Know Your Rights When Police Are Arresting You

In the fine country of Canada, each citizen has a set of rights, as an individual. These individual rights have been set forth in something called the Charter of Rights and Freedoms.  This charter has been designed to provide rights and regulations that protect citizens from arbitrary and/or unreasonable exercises of political power. This might include things like illegal search or unlawful intrusion of privacy (by law enforcement).


The good news is that the Charter will protect you even if you are not familiar with it. However, it is always a good idea to be as familiar with laws like these as you possibly can. Understanding this Charter, though, comes in very handy if you are accused of a crime, and particularly if the police come to arrest you.

Charter Rights in Your Home

Obviously, you have many rights when in your home.  It is the place you keep your family safe, where you go to relax, to sleep, to eat. It is the place where you keep most of the rest of your possessions. It is a sanctuary, a respite; a castle, as they say. And since your house is your castle, you have many rights to privacy. The Charter, for example, says:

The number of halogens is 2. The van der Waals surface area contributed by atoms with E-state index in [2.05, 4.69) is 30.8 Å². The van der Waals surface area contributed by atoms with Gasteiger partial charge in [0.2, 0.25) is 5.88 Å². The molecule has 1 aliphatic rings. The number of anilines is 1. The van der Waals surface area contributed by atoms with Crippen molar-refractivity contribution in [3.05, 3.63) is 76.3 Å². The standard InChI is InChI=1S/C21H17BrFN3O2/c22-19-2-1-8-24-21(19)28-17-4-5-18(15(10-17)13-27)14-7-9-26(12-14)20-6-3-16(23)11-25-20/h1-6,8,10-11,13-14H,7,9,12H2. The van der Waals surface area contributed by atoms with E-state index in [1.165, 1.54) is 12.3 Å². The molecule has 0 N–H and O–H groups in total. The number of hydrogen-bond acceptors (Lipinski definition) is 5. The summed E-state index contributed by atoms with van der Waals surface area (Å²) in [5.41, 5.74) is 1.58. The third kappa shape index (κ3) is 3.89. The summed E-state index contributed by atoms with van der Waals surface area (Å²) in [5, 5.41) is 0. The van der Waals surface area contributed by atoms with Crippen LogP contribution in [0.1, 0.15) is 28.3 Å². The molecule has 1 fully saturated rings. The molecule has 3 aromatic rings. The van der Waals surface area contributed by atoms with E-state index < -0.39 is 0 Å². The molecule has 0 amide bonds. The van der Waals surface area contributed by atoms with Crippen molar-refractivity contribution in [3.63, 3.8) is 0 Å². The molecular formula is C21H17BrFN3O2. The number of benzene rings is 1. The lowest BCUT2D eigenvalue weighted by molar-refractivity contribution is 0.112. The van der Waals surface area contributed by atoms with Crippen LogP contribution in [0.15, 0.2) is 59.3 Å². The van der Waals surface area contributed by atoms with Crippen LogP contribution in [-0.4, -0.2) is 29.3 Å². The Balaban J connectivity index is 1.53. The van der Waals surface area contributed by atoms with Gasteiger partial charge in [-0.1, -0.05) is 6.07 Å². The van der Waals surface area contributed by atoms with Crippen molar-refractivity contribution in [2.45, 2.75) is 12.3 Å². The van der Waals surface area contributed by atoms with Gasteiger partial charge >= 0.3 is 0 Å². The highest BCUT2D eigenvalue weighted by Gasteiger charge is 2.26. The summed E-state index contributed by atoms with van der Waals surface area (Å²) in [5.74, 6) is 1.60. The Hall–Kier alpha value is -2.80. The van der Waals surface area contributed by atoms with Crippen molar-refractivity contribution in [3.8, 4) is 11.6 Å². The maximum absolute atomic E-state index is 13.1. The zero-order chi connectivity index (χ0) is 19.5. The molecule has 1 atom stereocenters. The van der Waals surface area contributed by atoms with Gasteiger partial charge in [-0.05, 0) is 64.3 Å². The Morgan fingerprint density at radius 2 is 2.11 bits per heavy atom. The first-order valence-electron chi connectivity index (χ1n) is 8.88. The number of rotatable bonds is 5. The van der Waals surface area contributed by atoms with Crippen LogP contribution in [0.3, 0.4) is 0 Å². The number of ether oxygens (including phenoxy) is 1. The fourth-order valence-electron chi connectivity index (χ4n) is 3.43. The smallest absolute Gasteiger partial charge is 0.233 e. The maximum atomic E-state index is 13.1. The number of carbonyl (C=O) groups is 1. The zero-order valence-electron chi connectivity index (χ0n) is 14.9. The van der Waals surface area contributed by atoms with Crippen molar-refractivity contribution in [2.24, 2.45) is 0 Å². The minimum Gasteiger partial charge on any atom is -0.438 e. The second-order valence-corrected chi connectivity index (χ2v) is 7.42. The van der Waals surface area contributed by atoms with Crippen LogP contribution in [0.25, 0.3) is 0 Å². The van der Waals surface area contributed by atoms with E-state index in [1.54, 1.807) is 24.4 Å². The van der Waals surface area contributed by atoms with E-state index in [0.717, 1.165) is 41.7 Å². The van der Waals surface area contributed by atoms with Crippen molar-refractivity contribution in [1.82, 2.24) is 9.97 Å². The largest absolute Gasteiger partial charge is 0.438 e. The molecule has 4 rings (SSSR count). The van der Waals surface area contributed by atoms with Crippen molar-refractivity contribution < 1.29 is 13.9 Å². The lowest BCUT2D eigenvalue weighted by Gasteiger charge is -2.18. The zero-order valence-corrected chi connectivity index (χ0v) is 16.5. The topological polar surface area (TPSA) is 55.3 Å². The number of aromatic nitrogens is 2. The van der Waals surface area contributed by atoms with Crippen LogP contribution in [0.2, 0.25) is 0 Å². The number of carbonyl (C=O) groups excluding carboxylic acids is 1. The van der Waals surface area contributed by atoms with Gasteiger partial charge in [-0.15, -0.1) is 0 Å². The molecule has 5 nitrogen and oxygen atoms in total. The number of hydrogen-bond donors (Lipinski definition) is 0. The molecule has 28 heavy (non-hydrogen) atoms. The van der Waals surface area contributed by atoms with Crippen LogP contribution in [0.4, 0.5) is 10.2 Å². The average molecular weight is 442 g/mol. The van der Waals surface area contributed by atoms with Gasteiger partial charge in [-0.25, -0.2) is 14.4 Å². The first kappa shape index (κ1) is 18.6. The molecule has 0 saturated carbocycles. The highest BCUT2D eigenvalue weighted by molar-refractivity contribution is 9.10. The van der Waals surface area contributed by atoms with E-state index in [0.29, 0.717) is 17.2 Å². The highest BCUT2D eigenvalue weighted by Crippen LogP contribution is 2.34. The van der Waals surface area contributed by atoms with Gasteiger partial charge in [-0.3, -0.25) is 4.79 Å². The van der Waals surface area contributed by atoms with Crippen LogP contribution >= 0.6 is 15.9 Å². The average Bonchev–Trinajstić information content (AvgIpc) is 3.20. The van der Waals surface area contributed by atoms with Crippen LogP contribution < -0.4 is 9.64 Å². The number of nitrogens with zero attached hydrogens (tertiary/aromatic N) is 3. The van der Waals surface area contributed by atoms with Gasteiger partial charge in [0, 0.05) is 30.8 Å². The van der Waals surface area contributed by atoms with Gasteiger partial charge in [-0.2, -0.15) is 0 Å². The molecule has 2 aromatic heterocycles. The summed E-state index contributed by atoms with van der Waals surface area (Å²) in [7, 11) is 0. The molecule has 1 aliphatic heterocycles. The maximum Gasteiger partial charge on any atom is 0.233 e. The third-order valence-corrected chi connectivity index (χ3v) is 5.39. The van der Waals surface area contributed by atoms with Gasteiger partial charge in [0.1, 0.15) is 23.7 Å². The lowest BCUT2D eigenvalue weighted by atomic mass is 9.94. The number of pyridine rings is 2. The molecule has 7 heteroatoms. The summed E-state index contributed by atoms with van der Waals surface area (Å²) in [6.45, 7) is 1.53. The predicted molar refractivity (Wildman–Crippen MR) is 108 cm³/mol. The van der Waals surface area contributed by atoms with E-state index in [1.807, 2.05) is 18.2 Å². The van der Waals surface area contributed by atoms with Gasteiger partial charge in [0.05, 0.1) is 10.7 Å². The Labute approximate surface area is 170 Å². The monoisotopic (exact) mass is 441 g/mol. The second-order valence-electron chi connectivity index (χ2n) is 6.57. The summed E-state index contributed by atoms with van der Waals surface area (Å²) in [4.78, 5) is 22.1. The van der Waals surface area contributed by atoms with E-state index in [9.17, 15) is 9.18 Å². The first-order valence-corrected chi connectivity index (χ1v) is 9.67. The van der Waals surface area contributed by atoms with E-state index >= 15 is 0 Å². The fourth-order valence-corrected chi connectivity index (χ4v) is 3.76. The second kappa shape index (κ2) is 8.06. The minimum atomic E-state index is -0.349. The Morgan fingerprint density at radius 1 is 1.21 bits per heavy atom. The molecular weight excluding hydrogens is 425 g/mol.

• law enforcement officials are not allowed to enter without special cause to do so
  • you do not have to answer the door even if a police officer is knocking; and you can end any conversation at any time
  • police officers have to ask permission to enter your home (unless they have a warrant)
  • permission to enter your home does not also give permission to search your home
  • police officers are allowed to enter home—even without a warrant—if they have reason to believe there is danger, also known as “probably cause”

Charter Rights in Your Vehicle

Your car is much like your home in that it is a personal “residence” and when you are inside your “residence” the police only have limited abilities.  If you get pulled over by the police, for example, there are only so many things they can do.  The Charter says:

  • they must announce why the pulled you over
  • police are allowed to stop you for the sole purpose of investigating

about registration and licensing (to affirm they are up to date)

  • that does not, however, permit them to search your vehicle without other reasons to do so
  • you never have to allow them to search your car and should ask for a lawyer if they insist